In some use cases you may be interested in figuring out which attribute(s) is important to predict a given label. This attribute performance can be a result by itself, because it can tell you what reasons make someone or something behave in this way. In this article we will discuss common techniques to find these feature weights.
One of the most used methods to find an attribute importance is to use a statistical measure to define importance. Often used measures are Correlation, Gini Index or Information gain. In RapidMiner you can calculate these values using the Weight by Operators.
The resulting object is a weight vector. The weight vector is the central object for all feature weightening operations. If we have a look at it, it looks like this:
There are two operators which are important for the use of weight objects. Weights to Data converts this table into an example set. This can then be exported into Excel or a database.
Select by Weights allows you to select attributes using this weights. You can for example select attributes only having higher weights than 0.1 or take the k top ones.
Including Non Linear Attributes and Combinations
The Filter methods above have the problem to not incorperate non-linearities. A technique to overcome this is to generate non-linear combinations of the same attribute. The operator Generate Function Set can be used to generate things like pow(Age,2) or sqrt(Age) and combination between these. This operator is usually combined with Rename by Construction to get readable names.
Another known issue with the filter methods are dependencies between the variables. If you data set contains Age, 2xAge,3xAge and 4xAge all of them might get a hight feature weight. A technique which overcomes this issue would be MRMR. MRMR is included in RapidMiner's Feature Selection Extension.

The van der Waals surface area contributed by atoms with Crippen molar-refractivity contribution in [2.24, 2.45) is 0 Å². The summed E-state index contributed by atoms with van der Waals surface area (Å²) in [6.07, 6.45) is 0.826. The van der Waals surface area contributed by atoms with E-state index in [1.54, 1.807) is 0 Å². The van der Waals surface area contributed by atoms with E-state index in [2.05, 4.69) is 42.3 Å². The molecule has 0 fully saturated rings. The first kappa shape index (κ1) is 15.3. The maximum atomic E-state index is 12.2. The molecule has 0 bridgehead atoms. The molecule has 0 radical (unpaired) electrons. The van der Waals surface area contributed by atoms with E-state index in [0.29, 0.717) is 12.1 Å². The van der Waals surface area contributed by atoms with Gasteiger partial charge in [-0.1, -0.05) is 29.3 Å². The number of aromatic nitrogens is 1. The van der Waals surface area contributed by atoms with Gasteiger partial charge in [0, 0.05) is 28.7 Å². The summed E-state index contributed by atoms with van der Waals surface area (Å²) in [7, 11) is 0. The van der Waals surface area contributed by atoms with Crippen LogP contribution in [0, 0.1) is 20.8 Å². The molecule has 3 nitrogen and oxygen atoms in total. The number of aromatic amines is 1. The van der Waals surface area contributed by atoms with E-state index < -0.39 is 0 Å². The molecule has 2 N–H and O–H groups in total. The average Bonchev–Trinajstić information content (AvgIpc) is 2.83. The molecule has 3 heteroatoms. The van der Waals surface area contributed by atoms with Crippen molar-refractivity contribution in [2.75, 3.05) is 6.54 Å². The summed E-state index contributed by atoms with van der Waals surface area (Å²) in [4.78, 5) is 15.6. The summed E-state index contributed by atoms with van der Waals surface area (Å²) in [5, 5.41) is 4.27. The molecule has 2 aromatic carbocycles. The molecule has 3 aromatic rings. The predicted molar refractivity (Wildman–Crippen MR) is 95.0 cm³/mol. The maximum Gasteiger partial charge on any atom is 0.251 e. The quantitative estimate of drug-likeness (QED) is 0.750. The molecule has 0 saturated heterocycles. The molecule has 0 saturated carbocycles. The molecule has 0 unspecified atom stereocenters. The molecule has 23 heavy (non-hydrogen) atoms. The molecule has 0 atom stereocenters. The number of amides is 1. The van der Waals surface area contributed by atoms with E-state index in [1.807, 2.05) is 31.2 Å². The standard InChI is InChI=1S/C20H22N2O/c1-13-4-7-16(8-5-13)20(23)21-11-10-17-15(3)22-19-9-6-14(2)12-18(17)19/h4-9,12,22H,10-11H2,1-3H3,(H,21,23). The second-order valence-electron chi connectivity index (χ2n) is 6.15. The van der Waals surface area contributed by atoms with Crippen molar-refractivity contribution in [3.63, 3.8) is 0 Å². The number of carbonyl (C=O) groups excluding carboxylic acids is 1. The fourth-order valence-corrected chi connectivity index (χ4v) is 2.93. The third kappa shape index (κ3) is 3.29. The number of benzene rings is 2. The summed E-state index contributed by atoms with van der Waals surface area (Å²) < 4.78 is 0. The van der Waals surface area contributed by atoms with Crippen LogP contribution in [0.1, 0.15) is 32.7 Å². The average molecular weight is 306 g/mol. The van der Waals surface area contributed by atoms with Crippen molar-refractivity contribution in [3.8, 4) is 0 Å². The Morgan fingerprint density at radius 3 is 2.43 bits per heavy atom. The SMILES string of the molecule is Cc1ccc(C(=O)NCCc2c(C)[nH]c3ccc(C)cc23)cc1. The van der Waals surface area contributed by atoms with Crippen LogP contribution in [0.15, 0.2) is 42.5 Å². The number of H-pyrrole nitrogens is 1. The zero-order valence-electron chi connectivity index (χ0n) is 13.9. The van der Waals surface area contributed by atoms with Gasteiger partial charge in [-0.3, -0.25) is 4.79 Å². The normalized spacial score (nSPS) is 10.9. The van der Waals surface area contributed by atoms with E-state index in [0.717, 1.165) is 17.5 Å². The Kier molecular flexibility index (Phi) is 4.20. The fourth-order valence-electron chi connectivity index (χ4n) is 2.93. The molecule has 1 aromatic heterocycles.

Model Based Feature Weights
Another way to get feature weights is to use a model. Some models are able to provide a weight vector by themselves. These values are telling you how important an attribute was for the learner itself. The concrete calculation scheme is different for all learners. Weight vectors are provided by these opertors:
Generalized Linear Model
Gradient Boosted Tree
Support Vector Machine (only with linear kernel)
Logistic Regression (SVM)
It is generally advisable to tune the parameters (and choice) of these operators for a maximal prediction accuracy before taking the weights.
A special case is the Random Forest operator. A Random Forest model can be feeded into a Weight By Tree Importance operator to get a feature weight.
Feature Selection Methods
Besides Feature Weighting you can also use a Feature Selection Techniques. The difference is, that you only get a weight vector with 1 if it in the set of chosen attributes and a 0 if it is not in. The most common techniques for this are also wrapper methods namely Forward Selection and Backwards Elemination.
Polynominal Classification Problems and Clustering
In polynominal Classification problems it is often useful to do this in a one vs all fashion. This answers the question "what makes group A different from all the other"? A variation of this method includes to apply it on cluster labels to get cluster descriptions.
Evolutionary Feature Generation
Another sophistacted approach to incorparate non-linearities and also interaction terms (e.g. find a dependency like sqrt(age-weight)) is to use a evolutionary feature generation approach. The operators in RapidMiner are Yagga and Yagga2. Please have a look at the operator Info for more details.
Instead of generation a general feature weight you can also find individual dependencies for a single example. In this case you would vary the variables in an example and check the influence predicted by your model. A common use case is to check wether its worth to call a customer or not by checking his individual scoring result with and without a call.